(9)(0)

Anonymous

Why is it less of a “debate” for universities to have told this guy to fuck right off than it would have been for them to roll over and give him the information he wanted, no questions asked….?

(2)(0)

Corbyn. Symphathiser

Okay, this is a very muddled post with a fair amount to unpack, so please be patient with me, dear readers.

To begin with, you were asked what debate was trying to be had by his requesting the names of “which academics are teaching about Brexit, and what they are teaching”. Saying “there are lots of different debates” doesn’t answer my question. Obviously my question can’t really be answered, it was rhetorical, since Heaton-Harris was absolutely not trying to have a debate. Rather than accept this, you deflected into “debates are a thing that exist” and boasted about how pro-talking about things you are. This is not only a useless non-answer, but is perhaps an example of this ‘virtue-signalling’ I’ve heard so much about.

You go on to say that a surplus of emotion has “warped the narrative” – I’m not sure what narrative you’re referring to here, but given your previous postings, one might imagine you consider the narrative to be “Brexit is wonderful and nothing bad will happen”. What you appear to actually be saying then, is “people disagreeing with me are warping the narrative”.

You point to emotions, but sadly there is a wealth of non-emotional evidence which points to Brexit being a catastrophe, not least of which is the Conservative government’s consistent incompetence, fantacism and weakness. We also have numerous industry bodies, economists and think tanks which show that Brexit will be bad for the economy as well, but you’ve made it clear in the past that statistics which disagree with you are all politically motivated, so there’s not much point delving into this further. I will note however that wilfully ignoring evidence which doesn’t suit you is not a shining example of the “critical analysis” you accuse young people of lacking.

I’m also unsure as to what you mean when you say “they expose themselves to risks” – do you mean students, or people who voted Brexit? If students, I don’t see how they are exposing themselves to risk by thinking that Brexit will be a nightmare, especially when, at the present time, all evidence suggests this will be the case. If you mean people who voted Brexit, you presumably mean “people will be critical of them for doing a thing”. Well, yes. If you voted Brexit, and say this to a remain voter, they are likely to think you made a mistake, and will probably tell you so. Calling someone racist or thick for doing so may not be warranted, but one must accept that one’s actions have consequences, even social ones. I’d have thought you would take these moments as an opportunity to start a debate, but I suppose not.

I’m unsure as to why you feel qualified to say that anyone who is critical of Heaton-Harris’ extraordinary letter – up to and including the chancellor of Oxford – are all engaging in ‘faux outrage’. I think it’s perfectly right for academics to be outraged that a member of the government is attempting to keep tabs on them in this way. One might accuse your ‘oh but the free speech’ posts of being faux outrage as well, but since one cannot delve into the inner recesses of your mind, this isn’t really a productive avenue of thinking, so your accusations that people who don’t like the government poking their noses into their business are only pretending to be upset is a bit weak as well, I’m afraid.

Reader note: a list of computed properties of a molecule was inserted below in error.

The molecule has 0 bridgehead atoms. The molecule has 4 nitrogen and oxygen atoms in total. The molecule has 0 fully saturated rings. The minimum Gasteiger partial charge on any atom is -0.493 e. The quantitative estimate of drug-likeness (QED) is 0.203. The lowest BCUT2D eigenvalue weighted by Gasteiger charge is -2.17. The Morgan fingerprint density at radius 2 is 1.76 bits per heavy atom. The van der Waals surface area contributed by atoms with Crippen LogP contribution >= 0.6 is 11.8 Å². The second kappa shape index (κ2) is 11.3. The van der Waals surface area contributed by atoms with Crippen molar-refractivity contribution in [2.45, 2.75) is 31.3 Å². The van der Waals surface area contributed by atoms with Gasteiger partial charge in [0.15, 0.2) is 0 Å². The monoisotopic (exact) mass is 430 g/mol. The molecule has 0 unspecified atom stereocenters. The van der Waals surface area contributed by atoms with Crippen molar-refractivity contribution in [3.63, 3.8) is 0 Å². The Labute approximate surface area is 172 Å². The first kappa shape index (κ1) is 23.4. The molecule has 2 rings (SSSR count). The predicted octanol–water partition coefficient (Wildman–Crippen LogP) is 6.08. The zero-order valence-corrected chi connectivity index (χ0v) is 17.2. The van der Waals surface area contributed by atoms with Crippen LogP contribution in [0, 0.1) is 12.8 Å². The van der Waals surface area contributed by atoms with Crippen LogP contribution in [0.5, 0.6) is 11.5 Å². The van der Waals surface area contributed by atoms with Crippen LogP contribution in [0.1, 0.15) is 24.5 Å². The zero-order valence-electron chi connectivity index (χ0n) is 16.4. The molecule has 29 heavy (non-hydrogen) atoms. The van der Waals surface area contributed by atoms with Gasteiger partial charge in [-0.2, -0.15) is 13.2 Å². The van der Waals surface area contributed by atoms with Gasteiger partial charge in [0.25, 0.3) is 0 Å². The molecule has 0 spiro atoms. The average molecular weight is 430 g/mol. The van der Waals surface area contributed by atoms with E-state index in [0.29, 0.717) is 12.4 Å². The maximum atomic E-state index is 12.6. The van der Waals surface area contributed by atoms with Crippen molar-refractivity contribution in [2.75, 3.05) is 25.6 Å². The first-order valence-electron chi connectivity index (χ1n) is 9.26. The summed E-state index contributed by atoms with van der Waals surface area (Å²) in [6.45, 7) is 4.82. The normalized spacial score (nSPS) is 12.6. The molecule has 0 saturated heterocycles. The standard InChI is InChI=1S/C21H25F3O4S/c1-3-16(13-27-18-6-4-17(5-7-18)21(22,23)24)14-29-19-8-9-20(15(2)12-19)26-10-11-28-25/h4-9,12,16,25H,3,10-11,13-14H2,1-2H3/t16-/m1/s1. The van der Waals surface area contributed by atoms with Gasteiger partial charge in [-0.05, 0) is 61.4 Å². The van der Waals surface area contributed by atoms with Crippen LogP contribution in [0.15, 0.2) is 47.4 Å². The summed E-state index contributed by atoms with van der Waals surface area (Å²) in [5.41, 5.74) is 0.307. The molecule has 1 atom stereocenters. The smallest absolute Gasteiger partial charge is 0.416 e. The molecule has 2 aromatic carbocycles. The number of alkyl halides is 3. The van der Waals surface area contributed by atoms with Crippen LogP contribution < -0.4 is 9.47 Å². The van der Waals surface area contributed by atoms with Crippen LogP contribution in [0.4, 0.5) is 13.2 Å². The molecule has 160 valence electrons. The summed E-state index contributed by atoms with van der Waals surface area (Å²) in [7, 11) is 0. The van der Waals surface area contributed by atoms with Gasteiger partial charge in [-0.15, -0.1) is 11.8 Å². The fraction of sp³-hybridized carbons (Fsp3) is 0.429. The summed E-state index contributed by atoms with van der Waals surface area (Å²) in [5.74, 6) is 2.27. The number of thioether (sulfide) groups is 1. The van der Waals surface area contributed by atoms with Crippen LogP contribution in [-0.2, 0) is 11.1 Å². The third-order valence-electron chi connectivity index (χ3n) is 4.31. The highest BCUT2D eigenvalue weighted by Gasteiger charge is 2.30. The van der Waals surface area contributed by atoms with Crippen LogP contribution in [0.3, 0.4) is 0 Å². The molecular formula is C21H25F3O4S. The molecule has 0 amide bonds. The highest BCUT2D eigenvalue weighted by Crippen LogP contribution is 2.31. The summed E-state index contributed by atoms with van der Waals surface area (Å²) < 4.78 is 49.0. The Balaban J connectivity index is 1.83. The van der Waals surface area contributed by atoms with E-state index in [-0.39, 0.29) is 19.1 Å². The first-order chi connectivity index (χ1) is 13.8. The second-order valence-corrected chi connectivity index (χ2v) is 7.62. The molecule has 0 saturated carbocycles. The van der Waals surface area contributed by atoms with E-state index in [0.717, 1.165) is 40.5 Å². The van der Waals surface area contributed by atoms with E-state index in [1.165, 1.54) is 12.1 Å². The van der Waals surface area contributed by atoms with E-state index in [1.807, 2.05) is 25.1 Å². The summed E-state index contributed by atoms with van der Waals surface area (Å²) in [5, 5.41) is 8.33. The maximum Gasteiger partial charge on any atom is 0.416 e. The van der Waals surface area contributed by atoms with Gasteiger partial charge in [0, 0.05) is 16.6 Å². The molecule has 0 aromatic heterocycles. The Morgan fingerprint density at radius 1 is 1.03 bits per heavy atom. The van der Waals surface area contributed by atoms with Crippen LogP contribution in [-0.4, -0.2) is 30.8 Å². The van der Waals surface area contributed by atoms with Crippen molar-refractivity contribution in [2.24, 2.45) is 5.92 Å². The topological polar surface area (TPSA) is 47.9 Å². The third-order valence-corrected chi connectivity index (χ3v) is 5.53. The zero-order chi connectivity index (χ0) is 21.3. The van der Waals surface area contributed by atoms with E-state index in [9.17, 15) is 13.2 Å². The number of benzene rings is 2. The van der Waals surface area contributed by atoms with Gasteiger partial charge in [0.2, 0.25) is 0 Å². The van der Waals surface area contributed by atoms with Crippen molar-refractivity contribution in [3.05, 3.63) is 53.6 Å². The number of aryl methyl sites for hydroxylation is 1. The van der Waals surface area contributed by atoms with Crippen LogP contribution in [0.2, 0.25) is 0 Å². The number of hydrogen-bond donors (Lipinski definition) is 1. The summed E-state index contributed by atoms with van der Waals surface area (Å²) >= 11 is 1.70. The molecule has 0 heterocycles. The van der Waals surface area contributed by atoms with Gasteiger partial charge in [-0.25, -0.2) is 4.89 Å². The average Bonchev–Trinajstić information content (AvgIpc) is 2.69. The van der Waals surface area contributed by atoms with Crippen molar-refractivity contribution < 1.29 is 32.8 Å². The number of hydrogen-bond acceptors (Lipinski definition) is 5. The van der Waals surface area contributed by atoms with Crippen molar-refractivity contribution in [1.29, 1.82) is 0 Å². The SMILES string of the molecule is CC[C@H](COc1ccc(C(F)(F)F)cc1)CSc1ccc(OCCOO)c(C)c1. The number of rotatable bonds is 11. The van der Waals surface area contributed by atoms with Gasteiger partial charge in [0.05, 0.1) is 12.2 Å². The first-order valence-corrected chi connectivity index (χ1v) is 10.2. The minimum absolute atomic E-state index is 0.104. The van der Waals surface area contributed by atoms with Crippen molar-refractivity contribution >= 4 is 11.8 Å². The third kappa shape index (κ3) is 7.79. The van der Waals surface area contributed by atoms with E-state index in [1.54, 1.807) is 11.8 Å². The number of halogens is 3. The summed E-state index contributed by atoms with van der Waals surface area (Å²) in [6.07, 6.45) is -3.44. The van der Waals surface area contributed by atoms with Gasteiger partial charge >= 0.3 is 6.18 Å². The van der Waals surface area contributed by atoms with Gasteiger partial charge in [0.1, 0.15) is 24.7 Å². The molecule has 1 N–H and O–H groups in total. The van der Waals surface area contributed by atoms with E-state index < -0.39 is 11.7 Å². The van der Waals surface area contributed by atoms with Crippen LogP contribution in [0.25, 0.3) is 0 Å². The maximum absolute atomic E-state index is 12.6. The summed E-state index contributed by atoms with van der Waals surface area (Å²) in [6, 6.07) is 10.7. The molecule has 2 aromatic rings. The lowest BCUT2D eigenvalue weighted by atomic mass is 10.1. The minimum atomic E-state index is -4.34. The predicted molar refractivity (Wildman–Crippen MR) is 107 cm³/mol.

One might indeed question the necessity of the University of Worcester, but the letter Heaton-Harris sent wasn’t trying to do that, and your insertion of such a question into the current dialogue smacks of “this university embarrassed a Tory, therefore the university should be shut down”. I’m not saying this is what you think, of course, but you should be aware that is how it may be interpreted.

Finally, Heaton-Harris free speech is not and has not been threatened. If I demanded you give me all your credit card details, and you refuse, my free speech hasn’t been shut down. One might also turn this argument back on you: you might not care if the government invades the privacy of one class of individuals, but you might not like it so much when Mr. Heaton-Harris comes knocking for your personal details, and insists that they be handed over, following the precedent ‘Brexiteers must not be questioned’.

What trumps all this, however, is that we know that you don’t actually care for free speech – you only care for it when it suits you. In the run-up to the election you complained that stories were along the lines of “students prefer Labour”, and later “now lawyers prefer Labour as well”, complaining that LC had become too political and should keep to a remit of being a gossip site. You didn’t hold this view in the run-up to the Brexit referendum, when you didn’t miss an opportunity to cheer lead a leave vote, even if this included selective uses of information.